2018 looks set to be a great year for publishing with an eclectic new range of books to appear. This year we also start to see a gradual move away from the predominance of the Psychological Thriller / Domestic Noir genre (though there are still plenty of these to be released) but we also see a return to publishers looking for more light-hearted fiction. Something quirky is seen as a good bet, probably due to the huge successes of Eleanor Oliphant is Completely Fine: Debut Bestseller and Costa First Novel Book Award winner 2017 The Trouble with Goats and Sheep Interestingly, there is set to be a renewed focus on Ghost stories this year. This may be due to the success of books from 2017 such as The Silent Companions: A ghost story
Crime fiction is set to be ever popular in 2018. Kicking off proceedings is the excellent Elly Griffith’s The Dark Angel: The Dr Ruth Galloway Mysteries 10 (and which I’ve read, and is really good!) and the first standalone story that Elly has written in the psychological thriller genre called The Stranger Diaries (we have to wait till November for that one though!). Another favourite writer of mine Keigo Higashino brings out the English translation of Newcomer: A Mystery his latest in the Detective Kaga series after Malice. Kaga was my favourite of the detective characters of Higashino’s that I’ve read so far, so I’m particularly looking forward to this which will be released again in November. Seventeen: the new novel from the bestselling Japanese sensation Hideo Yokoyama is released in March and is excellent! It tells the story of a conflicted man and the worst plane crash in Japanese history of which I previously knew nothing about!
In the Domestic Noir genre new releases to look out for include: the Hitchcokian The Woman in the Window: The most exciting debut thriller of the year by A.J. Finn, Lullaby the French set nanny thriller by Leila Slimani, Fear: The most original thriller of 2018 a stalker inbued thriller based on real life experiences by Dirk Kurbjuweit and the terrifying sounding Thirteen: The serial killer isn’t on trial. He’s on the juryby Steve Cavanagh.
The Mermaid and Mrs Hancock is set to be one of the big release of the year and is a book I’m currently reading, it narrates the story of a shipping merchant who is given a mermaid in Georgian England, a quirky historical fiction novel that is set to do well. Also, this may be the year of the ‘Mermaid’ with mermaid films set to be released in 2018 so perhaps mermaids will replace unicorns as pop culture icons which will promote this book even further. The Hazel Wood by Melissa Albert is a Young Adult novel in the Fantasy genre released in February that is set to be big and will no doubt crossover and be read by adult readers too.
Melmoth a gothic fiction story by Sarah Perry will be released in November also and will no doubt be huge after the success of The Essex Serpent. Out in March another Gothic thriller set in 1950s Morocco is Tangerine by Christine Mangan, a book that has been compared to the best of Daphne Du Maurier and Patricia Highsmith and is one definitely on my to be read pile. A more modern set literary thriller is New York set during the time of Hurricane Sandy, Neon in Daylight by Hermione Hoby.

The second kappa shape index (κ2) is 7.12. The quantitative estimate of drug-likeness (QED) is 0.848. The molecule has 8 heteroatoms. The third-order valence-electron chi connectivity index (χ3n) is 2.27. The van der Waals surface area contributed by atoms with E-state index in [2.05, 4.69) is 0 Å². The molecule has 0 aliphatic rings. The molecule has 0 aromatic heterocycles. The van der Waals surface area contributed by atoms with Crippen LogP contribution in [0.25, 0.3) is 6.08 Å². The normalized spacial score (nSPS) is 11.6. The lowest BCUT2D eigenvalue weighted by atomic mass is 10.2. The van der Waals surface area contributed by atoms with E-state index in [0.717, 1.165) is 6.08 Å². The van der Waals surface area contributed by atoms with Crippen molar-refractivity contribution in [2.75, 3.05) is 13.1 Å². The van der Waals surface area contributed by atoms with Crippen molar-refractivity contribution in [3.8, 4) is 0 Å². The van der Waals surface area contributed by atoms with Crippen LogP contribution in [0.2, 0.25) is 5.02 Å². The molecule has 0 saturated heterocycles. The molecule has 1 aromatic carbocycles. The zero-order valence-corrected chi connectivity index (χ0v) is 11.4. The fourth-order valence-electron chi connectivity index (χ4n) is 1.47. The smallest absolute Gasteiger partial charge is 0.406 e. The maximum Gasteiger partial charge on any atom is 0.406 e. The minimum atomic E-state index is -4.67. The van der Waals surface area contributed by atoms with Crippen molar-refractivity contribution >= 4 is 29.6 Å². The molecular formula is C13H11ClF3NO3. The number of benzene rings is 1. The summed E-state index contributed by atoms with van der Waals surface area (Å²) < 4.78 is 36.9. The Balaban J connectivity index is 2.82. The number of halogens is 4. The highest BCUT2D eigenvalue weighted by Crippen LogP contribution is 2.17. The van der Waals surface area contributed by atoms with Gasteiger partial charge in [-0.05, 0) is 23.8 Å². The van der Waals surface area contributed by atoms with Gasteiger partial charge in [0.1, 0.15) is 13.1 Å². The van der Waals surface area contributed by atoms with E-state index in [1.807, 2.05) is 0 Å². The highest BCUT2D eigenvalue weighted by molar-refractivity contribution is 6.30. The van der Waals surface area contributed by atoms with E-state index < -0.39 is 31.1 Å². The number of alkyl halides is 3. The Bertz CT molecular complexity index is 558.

There is set to be an increase in releases of Feminist fiction and non-fiction which is nice to see after a university lecturer once said to me, if you want to go into Feminist Studies, you’ll never get published! And Now We Have Everything: On Motherhood Before I Was Ready by Meaghan O Connell, Sharp: The Women Who Made an Art of Having an Opinion by Michelle Dean are two non-fiction books worth checking out. In Feminist fiction we see releases by Meg Wolitzer The Female Persuasion Peach(a truly, uniquely narrated book) by Emma Glass, Circe by Madeline Miller, The Merry Spinster: Tales of everyday horror by Malorie Ortberg and Red Clocks by Leni Zumas which is a dystopian story in the vein of A Handmaid’s Tale.
Another theme that we saw last year with the release of The Good Immigrant is an increasing focus on the stories of racial and international inequality. Due a resurgence of nationalism and a world that feels ever more divided it is good to see publishing highlight this and bring us books such as This Will Be My Undoing: Living at the Intersection of Black, Female, and Feminist in (White) America by Morgan Jenkins, The Line Becomes A River by Francisco Cantu (an electrifying read about a Hispanic US border agent working along the Mexican border), new releases Freshwater by Awaeke Emezi and An American Marriage by Tayari Jones creatively explore these multicultural issues in a changing world. Another one I’m looking forward to, is the always excellent Zadie Smith who examines this issue and others in her new book: Feel Free: Essays
Phew! Though this list seems long, I have only scratched the surface of all the new releases this year. I will revisit this halfway through the year in June and give an update. In the meantime: ‘Happy Reading!’